Naive Guesses About The Origin Of Panholzer
I have always assumed that my name was not very common. I remember my father looking up the Vienna phonebook in 1960 and finding only a handful of Panholzers there. Today, one can find more than fifty. Most of the American Panholzers interviewed by phone had no inkling where their name really came from, and were curious to learn about its true origin. Many of them considered their name to be unique in North America. But well over forty Panholzers can be found living there today (as well as one Panholzer as far as Pohnpei, Micronesia!)
I attended the BEA Liebenau boarding school in Graz, Austria, where I was routinely called simply "Pan". My music teacher assured me that the name Panholzer derived from the Panflute .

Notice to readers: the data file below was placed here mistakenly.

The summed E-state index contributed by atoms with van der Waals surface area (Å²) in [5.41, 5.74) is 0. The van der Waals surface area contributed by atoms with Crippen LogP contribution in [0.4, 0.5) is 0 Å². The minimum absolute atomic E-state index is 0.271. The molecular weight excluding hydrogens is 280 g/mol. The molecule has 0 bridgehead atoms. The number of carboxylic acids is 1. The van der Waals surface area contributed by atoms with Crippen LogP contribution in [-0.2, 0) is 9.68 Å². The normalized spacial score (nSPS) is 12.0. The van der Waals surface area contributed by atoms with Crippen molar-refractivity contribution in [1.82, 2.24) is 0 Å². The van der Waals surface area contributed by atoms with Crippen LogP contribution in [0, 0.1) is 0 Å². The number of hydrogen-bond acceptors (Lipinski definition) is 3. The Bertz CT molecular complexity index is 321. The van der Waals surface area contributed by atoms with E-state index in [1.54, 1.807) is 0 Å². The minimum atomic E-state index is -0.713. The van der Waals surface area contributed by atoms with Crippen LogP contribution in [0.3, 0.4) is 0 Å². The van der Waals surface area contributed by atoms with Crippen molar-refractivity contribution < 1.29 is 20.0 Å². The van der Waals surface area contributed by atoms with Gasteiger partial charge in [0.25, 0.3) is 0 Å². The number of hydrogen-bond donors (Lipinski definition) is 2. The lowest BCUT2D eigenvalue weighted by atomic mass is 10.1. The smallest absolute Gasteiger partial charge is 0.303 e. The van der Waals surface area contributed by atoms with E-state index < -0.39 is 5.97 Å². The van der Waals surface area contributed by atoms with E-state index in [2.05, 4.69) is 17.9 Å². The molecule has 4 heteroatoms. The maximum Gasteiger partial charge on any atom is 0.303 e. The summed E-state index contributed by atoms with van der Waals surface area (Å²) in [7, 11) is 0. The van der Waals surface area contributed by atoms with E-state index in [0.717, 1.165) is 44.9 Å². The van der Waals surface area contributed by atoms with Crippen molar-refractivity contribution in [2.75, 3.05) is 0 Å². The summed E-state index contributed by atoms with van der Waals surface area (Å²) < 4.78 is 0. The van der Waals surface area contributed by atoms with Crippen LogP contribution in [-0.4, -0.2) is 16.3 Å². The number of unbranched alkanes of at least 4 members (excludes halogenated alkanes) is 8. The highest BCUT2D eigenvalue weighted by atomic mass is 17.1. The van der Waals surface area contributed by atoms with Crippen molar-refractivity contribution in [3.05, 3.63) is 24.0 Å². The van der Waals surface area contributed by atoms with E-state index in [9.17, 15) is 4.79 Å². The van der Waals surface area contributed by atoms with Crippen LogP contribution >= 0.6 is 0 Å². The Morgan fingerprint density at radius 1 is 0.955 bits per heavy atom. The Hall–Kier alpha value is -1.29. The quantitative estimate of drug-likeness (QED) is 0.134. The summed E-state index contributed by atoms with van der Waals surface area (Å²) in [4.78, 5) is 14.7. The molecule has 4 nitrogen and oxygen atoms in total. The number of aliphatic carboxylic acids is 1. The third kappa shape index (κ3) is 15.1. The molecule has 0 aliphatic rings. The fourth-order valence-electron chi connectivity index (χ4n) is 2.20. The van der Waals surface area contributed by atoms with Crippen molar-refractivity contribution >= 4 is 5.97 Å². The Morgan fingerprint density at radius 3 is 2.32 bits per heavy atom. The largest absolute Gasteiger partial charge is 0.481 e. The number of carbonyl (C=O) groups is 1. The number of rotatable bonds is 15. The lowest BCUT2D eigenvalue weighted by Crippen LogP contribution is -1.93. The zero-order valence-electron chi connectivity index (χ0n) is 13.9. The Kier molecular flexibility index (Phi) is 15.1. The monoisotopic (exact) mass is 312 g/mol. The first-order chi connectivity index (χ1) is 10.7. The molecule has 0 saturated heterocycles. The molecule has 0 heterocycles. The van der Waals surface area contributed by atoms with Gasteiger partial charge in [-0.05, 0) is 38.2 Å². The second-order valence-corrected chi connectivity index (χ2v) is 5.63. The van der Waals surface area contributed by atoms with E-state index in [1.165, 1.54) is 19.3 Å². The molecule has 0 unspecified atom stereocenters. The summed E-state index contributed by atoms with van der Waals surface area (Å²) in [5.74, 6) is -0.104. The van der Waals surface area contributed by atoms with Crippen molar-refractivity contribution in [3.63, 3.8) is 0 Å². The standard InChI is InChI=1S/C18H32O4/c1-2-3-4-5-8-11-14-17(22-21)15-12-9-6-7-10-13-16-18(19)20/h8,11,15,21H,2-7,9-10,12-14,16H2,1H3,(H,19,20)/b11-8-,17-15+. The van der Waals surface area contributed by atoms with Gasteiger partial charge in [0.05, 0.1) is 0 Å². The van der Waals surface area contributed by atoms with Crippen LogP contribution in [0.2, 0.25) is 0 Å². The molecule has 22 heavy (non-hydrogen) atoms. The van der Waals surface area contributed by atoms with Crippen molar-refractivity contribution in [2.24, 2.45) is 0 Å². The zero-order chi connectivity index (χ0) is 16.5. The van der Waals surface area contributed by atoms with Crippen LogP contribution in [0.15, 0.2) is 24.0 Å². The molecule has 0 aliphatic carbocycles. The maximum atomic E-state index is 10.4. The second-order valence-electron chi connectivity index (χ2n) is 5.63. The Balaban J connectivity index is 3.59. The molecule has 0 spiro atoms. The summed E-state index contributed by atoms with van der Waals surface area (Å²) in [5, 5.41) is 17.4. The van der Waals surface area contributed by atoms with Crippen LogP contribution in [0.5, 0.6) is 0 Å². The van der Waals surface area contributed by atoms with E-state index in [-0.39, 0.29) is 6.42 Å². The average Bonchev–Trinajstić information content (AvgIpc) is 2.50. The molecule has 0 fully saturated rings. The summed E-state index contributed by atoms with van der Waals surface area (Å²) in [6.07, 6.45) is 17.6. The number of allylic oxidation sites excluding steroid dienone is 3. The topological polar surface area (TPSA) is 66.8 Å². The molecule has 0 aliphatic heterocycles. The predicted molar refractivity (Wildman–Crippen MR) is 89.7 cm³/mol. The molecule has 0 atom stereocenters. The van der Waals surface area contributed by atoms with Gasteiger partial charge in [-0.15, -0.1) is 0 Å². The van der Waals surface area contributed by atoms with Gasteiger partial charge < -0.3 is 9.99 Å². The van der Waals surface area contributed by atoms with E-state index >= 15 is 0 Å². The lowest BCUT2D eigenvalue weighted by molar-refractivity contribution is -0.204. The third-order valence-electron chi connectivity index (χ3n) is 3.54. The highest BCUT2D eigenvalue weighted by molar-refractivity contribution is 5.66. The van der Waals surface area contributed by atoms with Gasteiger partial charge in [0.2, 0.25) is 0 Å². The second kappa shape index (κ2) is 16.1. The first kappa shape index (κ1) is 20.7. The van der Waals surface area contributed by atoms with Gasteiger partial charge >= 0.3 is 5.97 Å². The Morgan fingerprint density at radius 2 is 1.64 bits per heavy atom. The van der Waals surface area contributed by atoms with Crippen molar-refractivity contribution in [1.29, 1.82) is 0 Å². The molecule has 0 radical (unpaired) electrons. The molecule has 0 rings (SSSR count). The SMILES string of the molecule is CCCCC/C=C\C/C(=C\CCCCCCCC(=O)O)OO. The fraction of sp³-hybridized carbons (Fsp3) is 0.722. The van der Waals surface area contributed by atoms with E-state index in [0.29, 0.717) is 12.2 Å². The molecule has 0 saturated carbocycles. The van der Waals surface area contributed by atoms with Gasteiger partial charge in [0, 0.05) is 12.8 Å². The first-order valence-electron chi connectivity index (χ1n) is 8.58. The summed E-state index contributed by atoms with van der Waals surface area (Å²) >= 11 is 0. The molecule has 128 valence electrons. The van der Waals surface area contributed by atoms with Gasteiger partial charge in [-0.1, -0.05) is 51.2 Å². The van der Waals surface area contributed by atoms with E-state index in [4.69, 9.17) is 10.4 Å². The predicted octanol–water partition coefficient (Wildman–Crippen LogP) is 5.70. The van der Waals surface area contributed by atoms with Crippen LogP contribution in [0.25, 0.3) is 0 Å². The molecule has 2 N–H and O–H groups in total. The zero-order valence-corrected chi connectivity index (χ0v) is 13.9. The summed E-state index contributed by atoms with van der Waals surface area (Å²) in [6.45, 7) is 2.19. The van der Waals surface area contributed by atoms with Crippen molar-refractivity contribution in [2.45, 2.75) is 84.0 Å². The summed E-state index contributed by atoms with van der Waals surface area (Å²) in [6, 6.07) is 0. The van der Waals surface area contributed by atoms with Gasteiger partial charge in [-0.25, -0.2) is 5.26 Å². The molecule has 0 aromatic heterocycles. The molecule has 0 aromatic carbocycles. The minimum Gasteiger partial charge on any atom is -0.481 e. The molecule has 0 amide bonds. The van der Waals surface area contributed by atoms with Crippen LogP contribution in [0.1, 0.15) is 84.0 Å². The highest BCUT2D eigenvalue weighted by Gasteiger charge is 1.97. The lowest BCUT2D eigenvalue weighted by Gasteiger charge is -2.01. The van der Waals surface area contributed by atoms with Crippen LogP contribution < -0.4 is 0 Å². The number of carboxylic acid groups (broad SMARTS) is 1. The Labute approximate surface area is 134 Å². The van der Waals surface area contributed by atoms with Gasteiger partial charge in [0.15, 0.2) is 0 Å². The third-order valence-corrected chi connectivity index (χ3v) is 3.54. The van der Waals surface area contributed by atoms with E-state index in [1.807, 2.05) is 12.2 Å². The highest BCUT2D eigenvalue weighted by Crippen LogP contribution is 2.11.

PAN, the Greek god of the pasture-fields, herds and herdsmen, had fallen in love with a beautiful nymph called Syrinx, but she was transformed into a reed. Pan then cut and shaped the reed, and fashioned from it pipes that gave forth haunting and wonderful music. Both, nymphs and haunting music, are indeed present in my life.
My geography teacher opined that the name Panholzer came from a Mr Holzer (a common name in the Austrian monarchy which also comprised parts of Poland) moving to Poland where he would be greeted "Dzien Dobry (Good day) Pan Holzer" (Pan being a Polish form of address in combination with a name, ie "Herr Holzer").
The German language teacher finally suggested the real roots of the name: Panholz was a geographical place name: there are 18 places called Panholz or Bannholz in Austria, one in Liechtenstein, and (at least) three more in Southern Germany.